Values: Ironically enough, almost all the US invasions, sanctions against various countries and formation of military alliances were claimed to further Democracy, women rights, equal right, religious freedom, education so on and so forth. Rhetoric of US commitment to these values could be traced back to George Washington.43 The most radical of US presidents, Georoge W Bush, also talked about promoting democracy, freedom, liberty, and human rights continuously as the objective of waging war against Iraq even though the international community was sure that real objectives behind Iraq War could be anything but those declared by Bush administration, as evidenced by the mass protests against Iraq War around the world. Paradoxically, President Obama also talks of promoting these values in the Arab world while standing at a place where state of emergency has not been lifted since 1967. One of the most practical reasons behind this contradiction in speech and action may be found in George Kennan’s44 policy advice to Washington when he says:
We should dispense with the aspiration to “be liked” or to be regarded as the repository of a high-minded international altruism. We should stop putting ourselves in the position of being our brothers’ keeper and refrain from offering moral and ideological advice. We should cease to talk about vague and … unreal objectives such as human rights, the raising of the living standards, and democratization. The day is not far off when we are going to have to deal in straight power concepts. The less we are then hampered by idealistic slogans, the better.45
The sole intention behind making a comparison between Obama’s initiative and those put forward by his predecessors was to underscore whether the flag bearer of change has put forward something revolutionary or, to say the least, launch an initiative in every sense of the word, particularly in relation to the Israel-Palestine issue that happens to be the core issue in the region.
In this context, Obama’s rhetoric and policies seem to be the replication of decades old tradition of giving lip-service to the ‘illegality of settlements’, demands of ‘abiding by the agreements and resolution’; ‘respecting each other’s right to exist’, ‘two states’, where Israelis and Palestinians each live in peace and security’. Similarly, America’s unbreakable strong bonds with Israel and the verbal sympathy for humanitarian crisis in Palestinian areas also appear to be a repetition of previous expressions. In fact, the very words of his statement ‘the top US agenda in Middle East is ensuring the security of Israel as an independent Jewish state, since it’s in the national interest of US’46 resonate with the similar statements of the older generation of US leadership.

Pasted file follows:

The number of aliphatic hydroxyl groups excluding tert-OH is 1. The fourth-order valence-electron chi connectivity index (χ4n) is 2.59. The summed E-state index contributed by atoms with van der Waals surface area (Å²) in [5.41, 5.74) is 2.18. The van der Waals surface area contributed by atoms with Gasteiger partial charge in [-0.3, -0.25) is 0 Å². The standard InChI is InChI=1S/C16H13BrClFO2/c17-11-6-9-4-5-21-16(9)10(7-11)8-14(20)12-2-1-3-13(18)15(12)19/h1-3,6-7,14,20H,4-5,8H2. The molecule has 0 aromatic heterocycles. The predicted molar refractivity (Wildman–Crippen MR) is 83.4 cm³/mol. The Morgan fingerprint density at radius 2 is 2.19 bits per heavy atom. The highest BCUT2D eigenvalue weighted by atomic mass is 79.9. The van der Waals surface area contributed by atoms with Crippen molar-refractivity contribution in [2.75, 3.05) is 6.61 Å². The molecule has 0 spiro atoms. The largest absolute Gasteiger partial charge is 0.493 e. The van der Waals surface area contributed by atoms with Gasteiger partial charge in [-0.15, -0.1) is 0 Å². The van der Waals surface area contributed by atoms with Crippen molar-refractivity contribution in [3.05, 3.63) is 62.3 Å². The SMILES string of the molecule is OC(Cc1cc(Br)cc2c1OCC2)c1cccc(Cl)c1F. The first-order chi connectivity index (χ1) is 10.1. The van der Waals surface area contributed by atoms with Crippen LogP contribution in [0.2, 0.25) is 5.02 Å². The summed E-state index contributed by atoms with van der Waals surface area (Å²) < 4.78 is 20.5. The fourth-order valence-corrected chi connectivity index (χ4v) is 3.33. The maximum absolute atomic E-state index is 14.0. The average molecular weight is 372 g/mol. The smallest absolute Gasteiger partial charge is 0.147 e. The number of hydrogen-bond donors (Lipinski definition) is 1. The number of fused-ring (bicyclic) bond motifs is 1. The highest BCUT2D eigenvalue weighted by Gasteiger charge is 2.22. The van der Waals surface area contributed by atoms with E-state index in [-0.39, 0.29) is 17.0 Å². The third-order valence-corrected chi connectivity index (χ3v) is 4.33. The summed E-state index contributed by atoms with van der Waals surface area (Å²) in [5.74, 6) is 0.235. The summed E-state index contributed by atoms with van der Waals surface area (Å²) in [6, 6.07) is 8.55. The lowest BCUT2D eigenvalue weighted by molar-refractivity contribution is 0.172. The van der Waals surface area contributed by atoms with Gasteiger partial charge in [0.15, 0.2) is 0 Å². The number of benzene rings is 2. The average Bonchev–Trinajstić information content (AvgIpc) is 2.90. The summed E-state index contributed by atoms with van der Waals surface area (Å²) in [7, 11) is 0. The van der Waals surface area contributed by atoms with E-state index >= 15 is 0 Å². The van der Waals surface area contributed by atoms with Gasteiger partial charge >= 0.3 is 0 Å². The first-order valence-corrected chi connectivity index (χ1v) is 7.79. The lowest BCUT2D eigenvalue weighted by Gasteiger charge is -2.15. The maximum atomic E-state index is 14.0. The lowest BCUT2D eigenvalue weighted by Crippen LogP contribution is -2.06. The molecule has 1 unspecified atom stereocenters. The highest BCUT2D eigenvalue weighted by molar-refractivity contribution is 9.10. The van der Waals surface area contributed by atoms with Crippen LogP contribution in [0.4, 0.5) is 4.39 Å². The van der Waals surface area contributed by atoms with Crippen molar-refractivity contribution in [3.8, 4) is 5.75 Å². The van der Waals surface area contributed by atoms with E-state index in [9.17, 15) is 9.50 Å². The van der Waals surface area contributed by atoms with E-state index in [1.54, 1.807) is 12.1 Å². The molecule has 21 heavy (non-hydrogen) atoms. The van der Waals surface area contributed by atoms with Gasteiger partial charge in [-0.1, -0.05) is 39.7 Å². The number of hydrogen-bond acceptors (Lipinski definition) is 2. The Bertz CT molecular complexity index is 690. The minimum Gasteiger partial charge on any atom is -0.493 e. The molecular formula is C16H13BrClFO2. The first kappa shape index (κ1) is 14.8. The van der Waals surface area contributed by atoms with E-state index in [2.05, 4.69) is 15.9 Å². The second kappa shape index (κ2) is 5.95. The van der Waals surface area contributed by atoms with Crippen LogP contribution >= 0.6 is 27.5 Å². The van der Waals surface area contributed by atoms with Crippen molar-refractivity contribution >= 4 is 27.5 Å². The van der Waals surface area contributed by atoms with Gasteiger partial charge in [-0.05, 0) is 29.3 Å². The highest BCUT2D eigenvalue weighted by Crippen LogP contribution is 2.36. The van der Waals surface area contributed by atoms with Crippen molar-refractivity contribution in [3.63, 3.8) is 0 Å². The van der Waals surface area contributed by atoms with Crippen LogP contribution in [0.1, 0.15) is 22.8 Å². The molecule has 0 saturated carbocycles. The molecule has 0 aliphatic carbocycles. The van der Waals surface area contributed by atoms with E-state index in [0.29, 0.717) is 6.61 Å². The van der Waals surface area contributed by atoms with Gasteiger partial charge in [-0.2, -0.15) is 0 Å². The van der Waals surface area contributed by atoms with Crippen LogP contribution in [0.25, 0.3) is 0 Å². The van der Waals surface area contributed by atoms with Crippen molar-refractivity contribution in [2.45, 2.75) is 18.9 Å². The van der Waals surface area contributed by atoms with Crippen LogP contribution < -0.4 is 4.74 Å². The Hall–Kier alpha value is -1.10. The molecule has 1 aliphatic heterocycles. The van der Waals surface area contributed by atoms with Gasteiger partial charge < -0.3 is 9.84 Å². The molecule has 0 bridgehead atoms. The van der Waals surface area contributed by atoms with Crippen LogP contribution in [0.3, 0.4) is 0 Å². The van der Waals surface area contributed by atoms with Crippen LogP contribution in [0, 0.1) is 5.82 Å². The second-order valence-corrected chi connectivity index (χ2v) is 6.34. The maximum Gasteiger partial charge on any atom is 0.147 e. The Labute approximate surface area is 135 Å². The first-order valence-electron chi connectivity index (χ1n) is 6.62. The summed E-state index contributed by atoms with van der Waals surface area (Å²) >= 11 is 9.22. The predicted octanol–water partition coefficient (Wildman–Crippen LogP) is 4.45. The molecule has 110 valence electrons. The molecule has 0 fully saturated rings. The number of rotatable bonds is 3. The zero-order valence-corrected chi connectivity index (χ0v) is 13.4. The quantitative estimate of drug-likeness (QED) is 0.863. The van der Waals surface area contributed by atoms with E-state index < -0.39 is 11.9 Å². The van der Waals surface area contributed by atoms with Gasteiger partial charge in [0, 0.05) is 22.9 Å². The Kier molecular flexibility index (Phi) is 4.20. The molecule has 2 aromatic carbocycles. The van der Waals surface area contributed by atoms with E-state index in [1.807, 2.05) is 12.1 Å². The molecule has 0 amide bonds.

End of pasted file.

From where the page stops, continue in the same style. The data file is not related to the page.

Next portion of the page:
Testimony to the continuation of the same course is Obama’s Secretary of State’s visit to Middle East in October 2009 that has only served to complicate things further. The US seems to be backing off from their earlier demands of settlement ‘freeze’ from Israel when the Secretary of State described Israel’s offer of a ‘policy of settlement restraint’ [not freeze] as ‘unprecedented’.47 Furthermore, during her visit she made it clear that US does not support Mahmud Abbas’ demand of settlement freeze as a precondition for talks.48 This deviation makes one assume that President Obama’s earlier furor over the settlement issue was only a façade probably for assuaging the popular resentment in the Muslim World.
In the same vein, US opposed the UN-backed Goldstone report that accuses Israel of war crimes in the Gaza conflict of early 2009. Although it was endorsed by the UN General Assembly, the US voted against it.49 History is froth with instances where US supported Israel in its illegal and inhuman acts even in face of opposition from international community. Almost any resolution at UNSC against Israel is rebuffed by US50 because of strong pressure from Israel and Israeli lobby in the US.51
The ‘Israel lobby’ has been one of the most active and influential ones in Washington. Its clout is largely attributed to the presence of pro-Israel representatives in the US Congress. Among many other constituent organizations of the lobby, AIPAC (American Israeli Public Affairs committee) is referred to as “stunningly effective” and “better than anyone else lobbying in this town” by President Clinton while former House Speaker Newt Gingrich was found saying, “it is the most effective general-interest group … across the entire planet.”52 Apart from that, various other powerful lobbies play a pivotal role in directing US Middle East policy, such as military-Industrial complex, oil industry and corporate entities. These interest groups directly benefited from US engagement in the Middle East, particularly from Iraq War and generally from the conflicts of various scales in the region.53